“I think the complexity of medical care has made these issues come up more, particularly around surgery,” Dr. Fischkoff said. “We have more interventions that we can offer. Patients are kept alive longer, particularly when we’re talking about futility at the end of life. The issue has grown exponentially because of technology and our general advancement in the surgical world.”
Growing pressure to provide care intersects with several of the other consistent ethical challenges that surgeons face, such as the professional obligations to support their colleagues when cross covering patients. In these situations, surgeons are faced with potentially operating on a patient, without having pre- or postoperative continuity or, conversely, being forced to choose whether to operate on a patient whom they may not have advised for surgery.
“If I’m cross covering at night for my partner who has told the patient that they ought to have an operation, which is scheduled for tomorrow, and I get called in the middle of the night because of an issue and I’m not sure that operating is the right thing to do, I’m in a tough spot,” Dr. Angelos said. “I don’t really have a long-term relationship with this patient. I’m just cross covering, but I’m being asked to justify a course of action that I may not have chosen.”
Further complicating these ethical queries are economic and financial considerations. There often is a financial incentive to operate on someone as opposed to not operate on someone, and health systems are increasingly pressured to be cognizant of the bottom line.
“These are ethical dilemmas about wanting to support the economic health of the places we work, which is natural. But, feeling that those decisions sometimes don’t center on the patient and aren’t in alignment with our principles, is distressing,” said Carter Lebares, MD, FACS, a general surgeon and director of the University of California, San Francisco Center for Mindfulness in Surgery.
As Dr. Lebares and the authors of the JACS study note, that lack of alignment—the friction between the guiding principles of beneficence that generally drive physicians, and the realities of working in modern healthcare that increasingly focuses on an economic bottom line—can create moral distress for surgeons. Moreover, such misalignment of values and motivations can dramatically effect surgeon well-being and increase the risk of burnout.
Navigating this unique dynamic and attempting to give patients exactly what they need within the constraints of a health system, whether that is surgery, mental health services, medical weight management, and so on, can exact a heavy toll. And, unfortunately, daily ethical dilemmas present themselves against a backdrop of other increasing burdens.
“In combination with everything else that is difficult about modern practice, like documentation, handoffs, and case volume among the other necessary items on your task lists, these difficult ethical cases can be very time consuming and emotionally draining, and I think that’s why they feel extra hard,” said Dr. Fischkoff.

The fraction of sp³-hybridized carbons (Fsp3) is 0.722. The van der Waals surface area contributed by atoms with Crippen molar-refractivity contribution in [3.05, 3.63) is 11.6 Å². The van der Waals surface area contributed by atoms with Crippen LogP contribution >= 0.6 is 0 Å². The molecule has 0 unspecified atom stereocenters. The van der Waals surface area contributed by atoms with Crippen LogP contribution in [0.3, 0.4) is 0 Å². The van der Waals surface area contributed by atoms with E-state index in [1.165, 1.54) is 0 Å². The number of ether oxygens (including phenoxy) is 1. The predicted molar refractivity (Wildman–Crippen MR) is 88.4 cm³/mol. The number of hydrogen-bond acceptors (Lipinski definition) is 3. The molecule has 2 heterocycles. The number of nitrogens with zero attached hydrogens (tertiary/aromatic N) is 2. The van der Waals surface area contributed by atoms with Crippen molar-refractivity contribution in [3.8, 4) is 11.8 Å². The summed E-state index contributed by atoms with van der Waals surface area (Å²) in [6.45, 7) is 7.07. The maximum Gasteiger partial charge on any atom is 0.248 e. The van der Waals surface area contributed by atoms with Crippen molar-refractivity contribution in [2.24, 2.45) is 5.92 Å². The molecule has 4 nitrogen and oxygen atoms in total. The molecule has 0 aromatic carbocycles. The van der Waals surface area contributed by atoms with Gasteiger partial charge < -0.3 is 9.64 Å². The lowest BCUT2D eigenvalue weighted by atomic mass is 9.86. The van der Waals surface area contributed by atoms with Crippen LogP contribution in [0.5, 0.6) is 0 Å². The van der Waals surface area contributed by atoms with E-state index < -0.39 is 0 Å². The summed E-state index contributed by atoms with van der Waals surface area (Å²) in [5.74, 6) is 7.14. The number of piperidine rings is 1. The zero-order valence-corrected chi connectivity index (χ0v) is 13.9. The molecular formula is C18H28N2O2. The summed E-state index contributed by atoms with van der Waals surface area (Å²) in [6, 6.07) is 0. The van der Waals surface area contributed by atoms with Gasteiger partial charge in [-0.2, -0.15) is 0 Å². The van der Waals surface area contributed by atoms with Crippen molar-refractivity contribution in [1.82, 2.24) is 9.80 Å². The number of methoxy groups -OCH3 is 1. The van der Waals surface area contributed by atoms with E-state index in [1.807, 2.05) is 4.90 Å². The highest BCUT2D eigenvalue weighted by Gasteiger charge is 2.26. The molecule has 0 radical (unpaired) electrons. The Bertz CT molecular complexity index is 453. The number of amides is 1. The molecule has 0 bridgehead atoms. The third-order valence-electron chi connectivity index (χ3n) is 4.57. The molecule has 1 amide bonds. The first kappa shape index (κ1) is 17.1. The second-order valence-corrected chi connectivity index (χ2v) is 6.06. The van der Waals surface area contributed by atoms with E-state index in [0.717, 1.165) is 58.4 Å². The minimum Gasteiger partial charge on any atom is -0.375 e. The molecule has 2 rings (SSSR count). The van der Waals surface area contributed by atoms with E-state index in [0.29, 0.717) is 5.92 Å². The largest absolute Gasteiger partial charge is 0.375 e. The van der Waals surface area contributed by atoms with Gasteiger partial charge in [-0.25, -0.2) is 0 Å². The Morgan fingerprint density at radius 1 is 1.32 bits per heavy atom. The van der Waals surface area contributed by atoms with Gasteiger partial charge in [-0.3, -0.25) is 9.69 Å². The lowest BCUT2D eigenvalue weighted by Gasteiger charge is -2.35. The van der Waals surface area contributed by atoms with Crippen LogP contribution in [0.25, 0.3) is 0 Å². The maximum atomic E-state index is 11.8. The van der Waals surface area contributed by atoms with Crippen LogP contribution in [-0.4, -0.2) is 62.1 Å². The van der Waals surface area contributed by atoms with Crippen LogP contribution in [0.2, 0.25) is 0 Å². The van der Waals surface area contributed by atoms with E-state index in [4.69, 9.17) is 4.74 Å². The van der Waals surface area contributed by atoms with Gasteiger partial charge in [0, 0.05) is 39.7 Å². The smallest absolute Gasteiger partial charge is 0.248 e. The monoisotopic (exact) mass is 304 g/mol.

“To maintain well-being, we need to pay attention to things that amplify burdens as well as those that amplify rewards. Moral distress has a significant negative impact,” Dr. Lebares said, whereas relationships in medicine are often at the heart of our deepest rewards. “At the hub of many of our ethical issues is our deep respect for the physician-patient relationship, and the profound value we derive from belonging to the fellowship of surgeons. These relationships give us so much,” Dr. Lebares said.
Therefore, focusing on systems, guidance, and resources that facilitate relationships—colleague to colleague, and surgeon to patient—especially in the realm of ethical dilemmas, can help us discern between our personal opinions and our professional responsibilities. Education, guidelines, and built-in support systems (such as standardized practices surrounding living wills and confidentiality), can reflect ethical principles agreed upon by the medical community. Support scaffolds like this can help surgeons maintain relationship trust while ameliorating the burden of navigating these dilemmas alone.
The JACS study suggests that practicing surgeons are grappling with ethical dilemmas in the regular course of their work. However, the ability for surgeons to navigate these challenges can be hindered by a lack of awareness of ethical guidance from institutions both in training and while in practice.
Healthcare institutions have a powerful role in creating an atmosphere that promotes discourse and taking time to consider the ethical implications of patient care.
Is the setup of the system one that encourages ethical activity and ethical behavior, or is it one that tends to discourage it? Is it an institution where physicians feel like they are going against the flow if they’re trying to make decisions on behalf of their patients that they think are ethical? These questions are at the heart of institutional ethics, according to Dr. Angelos.
“The comfort that a surgeon has in advocating for a patient in the face of economic pressures is more an influence on the part of a health system, rather than an individual surgeon making recommendations for an individual patient,” he said.
The foundation of a supportive institution—as well as any policies or laws that alleviate the burden of surgical ethical challenges on practicing surgeons—is education.